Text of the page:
Concept of the Month -- April/May 2011

Literarcy and Recidivism

Mention is often made of the high rate of illiteracy among prison inmates. Statistics to this effect have been cited for decades. In fact, illiteracy has sometimes been suggested as contributing to criminal behavior. The argument is that, if a person is illiterate, he is locked out of the mainstream and lacks opportunities to be a responsible self-sustaining member of society.

I have found that, in most cases, the offender has shut himself out of the mainstream. It has not been done "to " him. As a youngster, he had an "I dare you teach me" attitude rejecting school despite the school's repeated efforts to engage him in learning.

In a detention center, the offender has time on his hands. Remedial education programs are offered in many juvenile and adult correctional institutions, including local facilities such as county jails. If an offender decides to avail himself of these programs, in a matter of months of dedicated effort, he can make up a lot of ground quickly. Not motivated while in school, his newfound motivation (if it endures) can result in his learning to read in a short period of time.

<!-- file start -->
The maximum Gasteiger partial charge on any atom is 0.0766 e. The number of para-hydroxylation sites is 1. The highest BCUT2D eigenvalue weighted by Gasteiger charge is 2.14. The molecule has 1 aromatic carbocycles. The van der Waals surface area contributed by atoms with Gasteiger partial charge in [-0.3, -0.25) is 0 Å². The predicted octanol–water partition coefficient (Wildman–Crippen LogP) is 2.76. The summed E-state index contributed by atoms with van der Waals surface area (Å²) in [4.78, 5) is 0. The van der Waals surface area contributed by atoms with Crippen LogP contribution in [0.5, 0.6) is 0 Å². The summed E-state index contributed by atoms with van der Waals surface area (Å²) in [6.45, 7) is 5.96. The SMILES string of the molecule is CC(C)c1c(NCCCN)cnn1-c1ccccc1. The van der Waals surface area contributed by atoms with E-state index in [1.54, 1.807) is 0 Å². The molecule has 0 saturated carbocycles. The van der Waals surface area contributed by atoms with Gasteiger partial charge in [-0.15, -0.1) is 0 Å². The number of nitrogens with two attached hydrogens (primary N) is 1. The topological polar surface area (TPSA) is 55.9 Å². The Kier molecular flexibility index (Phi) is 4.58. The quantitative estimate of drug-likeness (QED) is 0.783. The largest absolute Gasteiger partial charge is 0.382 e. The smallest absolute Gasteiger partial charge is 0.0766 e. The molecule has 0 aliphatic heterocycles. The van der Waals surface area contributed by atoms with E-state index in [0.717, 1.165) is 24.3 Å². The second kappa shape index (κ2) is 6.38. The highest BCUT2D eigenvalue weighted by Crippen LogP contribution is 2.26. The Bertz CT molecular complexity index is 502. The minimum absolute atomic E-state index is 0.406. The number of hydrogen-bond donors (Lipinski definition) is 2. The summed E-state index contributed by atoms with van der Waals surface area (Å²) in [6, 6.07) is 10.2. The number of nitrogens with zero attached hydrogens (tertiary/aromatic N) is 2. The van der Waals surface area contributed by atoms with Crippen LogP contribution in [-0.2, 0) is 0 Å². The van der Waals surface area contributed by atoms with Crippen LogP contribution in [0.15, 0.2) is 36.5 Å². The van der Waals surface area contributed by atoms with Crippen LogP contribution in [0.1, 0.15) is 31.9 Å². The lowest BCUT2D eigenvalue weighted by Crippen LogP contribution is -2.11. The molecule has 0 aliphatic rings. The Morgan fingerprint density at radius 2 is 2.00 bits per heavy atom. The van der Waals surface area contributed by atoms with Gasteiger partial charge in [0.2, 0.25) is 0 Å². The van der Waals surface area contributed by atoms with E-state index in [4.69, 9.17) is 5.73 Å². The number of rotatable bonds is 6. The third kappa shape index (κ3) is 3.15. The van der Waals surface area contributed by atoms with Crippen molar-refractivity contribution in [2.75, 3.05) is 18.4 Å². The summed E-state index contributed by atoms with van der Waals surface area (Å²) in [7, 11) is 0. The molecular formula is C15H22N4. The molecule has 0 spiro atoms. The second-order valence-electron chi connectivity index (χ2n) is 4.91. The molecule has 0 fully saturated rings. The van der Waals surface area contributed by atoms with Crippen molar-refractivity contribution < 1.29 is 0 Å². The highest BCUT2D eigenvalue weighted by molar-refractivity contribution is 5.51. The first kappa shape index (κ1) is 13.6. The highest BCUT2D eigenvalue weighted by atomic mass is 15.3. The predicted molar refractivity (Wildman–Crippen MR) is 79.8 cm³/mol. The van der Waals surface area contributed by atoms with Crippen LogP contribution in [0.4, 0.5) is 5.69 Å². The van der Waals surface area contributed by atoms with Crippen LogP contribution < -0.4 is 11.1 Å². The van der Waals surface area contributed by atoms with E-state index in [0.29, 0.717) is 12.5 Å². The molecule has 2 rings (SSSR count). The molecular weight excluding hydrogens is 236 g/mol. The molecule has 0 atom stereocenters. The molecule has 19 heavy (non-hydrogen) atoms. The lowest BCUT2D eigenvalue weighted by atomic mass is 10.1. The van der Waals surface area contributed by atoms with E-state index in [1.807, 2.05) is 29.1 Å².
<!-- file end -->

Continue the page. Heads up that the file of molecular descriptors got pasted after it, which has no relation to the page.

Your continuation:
Learning to read well is of course invaluable. Not only is the individual able to locate job notices and seek out other opportunities, but the self-discipline of learning to read in and ot itself is worthwhile. However, one must not presume that learning to read in and of itself results in a person functioning in a responsible manner and abstaining from criminal conduct. There is the distinct possibility that the outcome of literacy programs is criminals who can read rather than criminals who are illiterate. Being able to read by itself does not change thinking patterns of a life time. There is a lot more to the task of change, namely becoming aware of thinking errors and their ramifications, recognizing thinking errors before acting on them, then learning and implementing corrective patterns of thought. Learning to read is one valuable step in the right direction. But it must not be confused with a change in a person's overall outlook on life.

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